self.window.set_size_request(200, 200)
        self.window.connect("delete_event", self.delete_event)
 
        # create a ListStore with two columns to use as the model
        self.model = gtk.ListStore(gobject.TYPE_BOOLEAN, str)
 
        # create some list items
        for item in range(5):
            self.model.append([False, 'item %i' % item])
 
        # create the TreeView using the model
        self.view = gtk.TreeView(self.model)
 
        # create a CellRendererText to render the data
        self.cellrenderer_text = gtk.CellRendererText()
        self.cellrenderer_toggle = gtk.CellRendererToggle()
        self.cellrenderer_toggle.connect('toggled', self.column_toggled, self.model)
 
        # create the TreeViewColumns to display the data
        self.tvcolumntext = gtk.TreeViewColumn('TreeViewColumn 1')
        self.tvcolumntoggle = gtk.TreeViewColumn('tog', self.cellrenderer_toggle, active=0)
 
        # add the TreeViewColumns to the TreeView
        self.view.append_column(self.tvcolumntoggle)
        self.view.append_column(self.tvcolumntext)
 
 
 
 
        # add the cell to the tvcolumn and allow it to expand
        self.tvcolumntoggle.pack_start(self.cellrenderer_toggle, False)
        self.tvcolumntext.pack_start(self.cellrenderer_text, True)
 
 
        # set the cell "text" attribute to column 0 - retrieve text
        # from that column in treestore
        self.tvcolumntext.add_attribute(self.cellrenderer_text, 'text', 1)
 
 
 
        # make it searchable
        self.view.set_search_column(1)
 
        # Allow sorting on the column
        self.tvcolumntext.set_sort_column_id(1)
 
        # Allow drag and drop reordering of rows
        self.view.set_reorderable(True)
 
        self.sw = gtk.ScrolledWindow()
        self.sw.add(self.view)
        self.window.add(self.sw)
 
        self.window.show_all()
 
def main():
    gtk.main()
 
if __name__ == "__main__":
    tvexample = BasicTreeViewToggleExample()
    main()

Creating a DVD Slideshow in Linux

For my brother’s wedding, about a week ago, my sister wanted to do a slideshow for them. She’s done this before and she’s known for spending lots of time making very nice, emotional slideshows with carefully chosen pictures and music. Previously, she would count in her head while manually switch the slides with a traditional projector. (We have a lot of great family photos that are only on slides.) Anyway, she figured she’d use computers this time around and my assistance was “enlisted.” I kept thinking, “If only I had a Mac, I’m sure this would be easy….” But it turns out there’s a reasonable command-line program available on Linux that is just a little cumbersome (mostly because it’s command-line tool for something that really needs to be visual) – but works quite well: dvd-slideshow. I’m going to go over what I did, mention some quirks and how to work around them.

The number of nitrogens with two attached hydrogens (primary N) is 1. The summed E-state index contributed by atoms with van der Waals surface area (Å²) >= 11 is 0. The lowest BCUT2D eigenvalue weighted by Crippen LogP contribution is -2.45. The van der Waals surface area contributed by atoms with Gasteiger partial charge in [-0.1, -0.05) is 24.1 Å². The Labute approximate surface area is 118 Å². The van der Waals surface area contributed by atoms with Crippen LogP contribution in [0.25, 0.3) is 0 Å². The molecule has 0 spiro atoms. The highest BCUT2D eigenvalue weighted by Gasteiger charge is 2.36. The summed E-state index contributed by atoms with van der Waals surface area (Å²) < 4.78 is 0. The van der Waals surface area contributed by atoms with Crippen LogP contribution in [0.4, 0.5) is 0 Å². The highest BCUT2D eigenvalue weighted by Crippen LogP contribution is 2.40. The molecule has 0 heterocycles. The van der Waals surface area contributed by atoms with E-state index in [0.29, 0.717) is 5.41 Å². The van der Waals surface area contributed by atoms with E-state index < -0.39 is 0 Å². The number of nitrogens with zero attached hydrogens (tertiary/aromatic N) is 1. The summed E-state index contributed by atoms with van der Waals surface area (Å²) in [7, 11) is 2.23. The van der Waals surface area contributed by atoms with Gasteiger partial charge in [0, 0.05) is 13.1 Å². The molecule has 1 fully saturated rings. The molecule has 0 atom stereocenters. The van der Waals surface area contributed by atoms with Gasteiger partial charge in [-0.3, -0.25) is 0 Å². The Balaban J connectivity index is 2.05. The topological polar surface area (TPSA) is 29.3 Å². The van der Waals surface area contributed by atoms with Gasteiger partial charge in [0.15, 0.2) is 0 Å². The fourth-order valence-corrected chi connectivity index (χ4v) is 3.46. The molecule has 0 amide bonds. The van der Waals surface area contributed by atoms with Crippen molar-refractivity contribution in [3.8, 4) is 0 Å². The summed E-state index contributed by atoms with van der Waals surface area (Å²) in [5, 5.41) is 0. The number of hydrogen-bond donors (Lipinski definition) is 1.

First, install dvd-slideshow (a set of command-line tools).

sudo aptitude install dvd-slideshow

You may want to get the latest version from the webpage and manually install that.

Update: While writing this, I have since discovered “slcreator” which looks like it would fill in the glaringly absent graphical component of dvd-slideshow. Though it hasn’t been updated for quite a long time…. it’s definitely worth investigating before going through the manual process yourself.

Step 1: Organize your digitized photos within a directory

Since my sister was the creative force behind this, she needed to see the photos as she was deciding on the order. Nautilus thumbnails were good enough, so I simply showed her how to rename files and made suggestions for organizing them by name (like naming a photo “12a.jpg” if you want the photo to be in between “12.jpg” and “13.jpg”). This worked in Nautilus, but in the next step, the ordering would be changed to 12a.jpg, 12.jpg, 13.jpg – which is probably a bug in dir2slideshow. (You could work around this by always using a single letter after the number.)

Step 2: Generate input file from images directory and customize

dir2slideshow -o output_directory -t seconds_per_picture -c crossfade_seconds images_directory